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Subj: The Flash #6 - Everything Askew...
Posted: Sun Sep 18, 2016 at 07:00:14 pm BST (Viewed 575 times)
With Christmas just over the horizon thoughts begin to turn to what to get the relatives and what to say when they ask what I want most this year, if it were possible to have several wishes honored then at this juncture in life I would not be averse to asking the almighty to cast a blessing over the meandering unambitious title star that is The Flash. For I do wish Barry Allen's Flash as a series was one I could, after so very many years, actually connect with, to actively enjoy for a sustained period. But from the days I first encountered him circa 1980 Barry's book has never been one by which I could embrace and get something out of reading, other than a sense of expended effort that is. Trying to both access and maintain an open minded attitude to this latest outing from new Writer Joshua Williamson and Carmine Di Giandomenico I find the same old responses of weary resignation and a degree of resistance still cling to Barry Allen's book, and after over three decades of this response I am not going to shy away from being honest and blunt when I have to conclude that the fact of the matter for me is that Barry Allen tends to be a very difficult character for creators to mesh with, to develop and make an interesting expansive character out of.
But then let me be equally as blunt in my view that all too often the problem is that The Flash/Barry has been a character unable to attract the right creative team, a worthy creative team, the initial year of Francis Manapul's contribution being perhaps the honorable exception. A look back on Barry Allen's long career reveals no Mark Waid's or Paul Pelletier's contributing their considerable talents to reinforcing the Silver-Age legend that is The Fastest Man Alive, instead the lesson given has been that of a long list of nondescript creators and seemingly whoever the editors could pressgang at the time to meet the available budget and deadline requirements. And so, far from being an unfortunate choice that didn't work out the team of Joshua Williamson and Carmine Di Giandomenico are instead merely atypical of the anyone-will-do philosophy that DC Comics attach to The Flash. Two unknowns chosen not because an editor spotted the potential for something special to come forth from their pairing, but picked because they were cheap, willing to toe the line, and up for a paid job.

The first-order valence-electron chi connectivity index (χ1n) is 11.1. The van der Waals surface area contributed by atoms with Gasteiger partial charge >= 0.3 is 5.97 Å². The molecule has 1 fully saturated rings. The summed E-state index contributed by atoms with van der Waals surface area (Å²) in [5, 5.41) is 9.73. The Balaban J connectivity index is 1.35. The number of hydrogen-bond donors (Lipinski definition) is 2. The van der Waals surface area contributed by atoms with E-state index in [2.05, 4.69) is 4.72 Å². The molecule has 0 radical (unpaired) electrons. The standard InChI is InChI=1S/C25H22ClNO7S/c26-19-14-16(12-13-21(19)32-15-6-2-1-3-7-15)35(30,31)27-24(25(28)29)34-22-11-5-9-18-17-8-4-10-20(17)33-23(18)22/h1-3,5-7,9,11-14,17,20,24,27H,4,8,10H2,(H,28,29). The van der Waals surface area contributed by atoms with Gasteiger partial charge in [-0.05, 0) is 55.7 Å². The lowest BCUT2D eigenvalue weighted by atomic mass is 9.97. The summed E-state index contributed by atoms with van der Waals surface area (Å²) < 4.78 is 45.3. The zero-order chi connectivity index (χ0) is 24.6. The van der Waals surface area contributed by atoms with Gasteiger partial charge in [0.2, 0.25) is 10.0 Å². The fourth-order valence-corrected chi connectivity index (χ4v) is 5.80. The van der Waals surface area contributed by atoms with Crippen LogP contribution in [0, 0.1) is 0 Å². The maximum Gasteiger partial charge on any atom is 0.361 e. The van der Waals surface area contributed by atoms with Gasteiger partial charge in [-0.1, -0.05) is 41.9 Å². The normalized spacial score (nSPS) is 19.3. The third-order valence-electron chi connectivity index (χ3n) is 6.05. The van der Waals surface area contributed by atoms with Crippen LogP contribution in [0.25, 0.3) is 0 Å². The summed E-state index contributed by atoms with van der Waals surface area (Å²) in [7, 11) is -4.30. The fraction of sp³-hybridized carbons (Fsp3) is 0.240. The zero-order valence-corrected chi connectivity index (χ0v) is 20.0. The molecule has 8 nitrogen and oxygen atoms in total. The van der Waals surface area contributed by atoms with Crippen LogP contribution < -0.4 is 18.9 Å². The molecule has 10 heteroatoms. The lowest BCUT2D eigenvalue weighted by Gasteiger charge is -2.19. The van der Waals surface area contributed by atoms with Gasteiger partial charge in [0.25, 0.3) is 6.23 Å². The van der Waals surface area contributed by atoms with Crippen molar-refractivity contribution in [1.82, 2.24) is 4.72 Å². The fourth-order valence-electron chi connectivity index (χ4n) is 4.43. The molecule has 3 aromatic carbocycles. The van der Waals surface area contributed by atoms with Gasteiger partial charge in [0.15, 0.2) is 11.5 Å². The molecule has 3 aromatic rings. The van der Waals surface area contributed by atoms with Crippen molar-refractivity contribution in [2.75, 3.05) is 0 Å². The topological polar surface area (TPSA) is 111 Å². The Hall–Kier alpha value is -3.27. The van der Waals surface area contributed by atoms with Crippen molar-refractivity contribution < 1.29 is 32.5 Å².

So issue #6, and with the Speedforce having inexplicably lashed out and arbitrarily created a squadron of superspeedsters we have a mystery developed where one of them is apparently murdering the rest and Barry Allen is at a loss as to who and why. All of which comes to a head this issue as he and we come to learn that the cultprit is close to home and shares a distorted similarity to Barry in that they act out of something tragic occuring in their past and their desire to correct that miscarriage of justice. With Godspeed, clad in an all-white suit and an achingly unsubtle play on televisions Zoom, we meet a bogeyman who is faster than the Flash and despite having his power for all of five minutes knows a few tricks Barry doesn't...
This is not the most original of plots then, apart from the season long arc on television that told the story of Zoom we also had the Daniel West Reverse-Flash playing out the same formula courtesy of Fancis Manapul, so if this latest storyline is to offer anything new then it has to come from fine character work and visuals to distract from the familiarity of it all. And true to the series' recent history neither of these elements are much present here unfortunately. Carmine Di Giandomenico work is distinctly european in flavor and while likely suitable for many genres and characters is a very ill match for the needs and requirements of the exciting fast moving world of The Flash. Which is not to say there are not some noteworthy scenes he illustrates within this issue, the reveal of Godspeeds identity is suitably dramatic in its own way, but his is work that lacks much in warmth or emotion, two qualities needed to lift such generic and familiar story material, it takes a highly capable artist who's dynamism and ability to create emotion in characters to ensure that their role as illustrator will be enough to compensate for the derivative nature of the material they are translating and bringing to life. The tightly compressed layouts Di Giandomenico prefers combine with his native european sensibilities and training to make such a feat impossible to fully achieve. So what we have as the final result is an issue that lacks in nearly every department.